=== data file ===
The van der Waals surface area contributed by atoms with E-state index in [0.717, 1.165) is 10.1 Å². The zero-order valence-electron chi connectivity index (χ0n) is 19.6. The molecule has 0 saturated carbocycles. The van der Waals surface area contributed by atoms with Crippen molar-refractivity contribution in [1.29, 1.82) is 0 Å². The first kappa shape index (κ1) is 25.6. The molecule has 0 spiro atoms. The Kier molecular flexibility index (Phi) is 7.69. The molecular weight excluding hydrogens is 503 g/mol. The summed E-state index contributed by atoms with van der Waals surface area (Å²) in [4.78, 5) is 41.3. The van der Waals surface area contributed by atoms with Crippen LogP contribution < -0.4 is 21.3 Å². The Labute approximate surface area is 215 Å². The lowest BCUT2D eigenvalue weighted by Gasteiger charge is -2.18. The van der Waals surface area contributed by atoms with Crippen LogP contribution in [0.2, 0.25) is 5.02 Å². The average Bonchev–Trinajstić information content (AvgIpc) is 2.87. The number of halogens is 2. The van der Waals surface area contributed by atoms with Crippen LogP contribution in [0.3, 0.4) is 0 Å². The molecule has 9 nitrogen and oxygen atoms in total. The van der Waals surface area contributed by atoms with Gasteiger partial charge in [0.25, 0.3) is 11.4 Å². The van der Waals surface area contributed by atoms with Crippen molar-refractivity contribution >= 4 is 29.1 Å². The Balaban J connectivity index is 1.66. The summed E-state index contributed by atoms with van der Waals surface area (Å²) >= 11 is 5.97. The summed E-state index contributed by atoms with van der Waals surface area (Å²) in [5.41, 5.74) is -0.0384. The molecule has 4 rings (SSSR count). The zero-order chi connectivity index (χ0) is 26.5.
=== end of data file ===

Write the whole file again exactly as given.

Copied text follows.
The van der Waals surface area contributed by atoms with E-state index in [0.717, 1.165) is 10.1 Å². The zero-order valence-electron chi connectivity index (χ0n) is 19.6. The molecule has 0 saturated carbocycles. The van der Waals surface area contributed by atoms with Crippen molar-refractivity contribution in [1.29, 1.82) is 0 Å². The first kappa shape index (κ1) is 25.6. The molecule has 0 spiro atoms. The Kier molecular flexibility index (Phi) is 7.69. The molecular weight excluding hydrogens is 503 g/mol. The summed E-state index contributed by atoms with van der Waals surface area (Å²) in [4.78, 5) is 41.3. The van der Waals surface area contributed by atoms with Crippen LogP contribution < -0.4 is 21.3 Å². The Labute approximate surface area is 215 Å². The lowest BCUT2D eigenvalue weighted by Gasteiger charge is -2.18. The van der Waals surface area contributed by atoms with Crippen LogP contribution in [0.2, 0.25) is 5.02 Å². The average Bonchev–Trinajstić information content (AvgIpc) is 2.87. The number of halogens is 2. The van der Waals surface area contributed by atoms with Crippen LogP contribution in [0.3, 0.4) is 0 Å². The molecule has 9 nitrogen and oxygen atoms in total. The van der Waals surface area contributed by atoms with Gasteiger partial charge in [0.25, 0.3) is 11.4 Å². The van der Waals surface area contributed by atoms with Crippen molar-refractivity contribution >= 4 is 29.1 Å². The Balaban J connectivity index is 1.66. The summed E-state index contributed by atoms with van der Waals surface area (Å²) >= 11 is 5.97. The summed E-state index contributed by atoms with van der Waals surface area (Å²) in [5.41, 5.74) is -0.0384. The molecule has 4 rings (SSSR count). The zero-order chi connectivity index (χ0) is 26.5.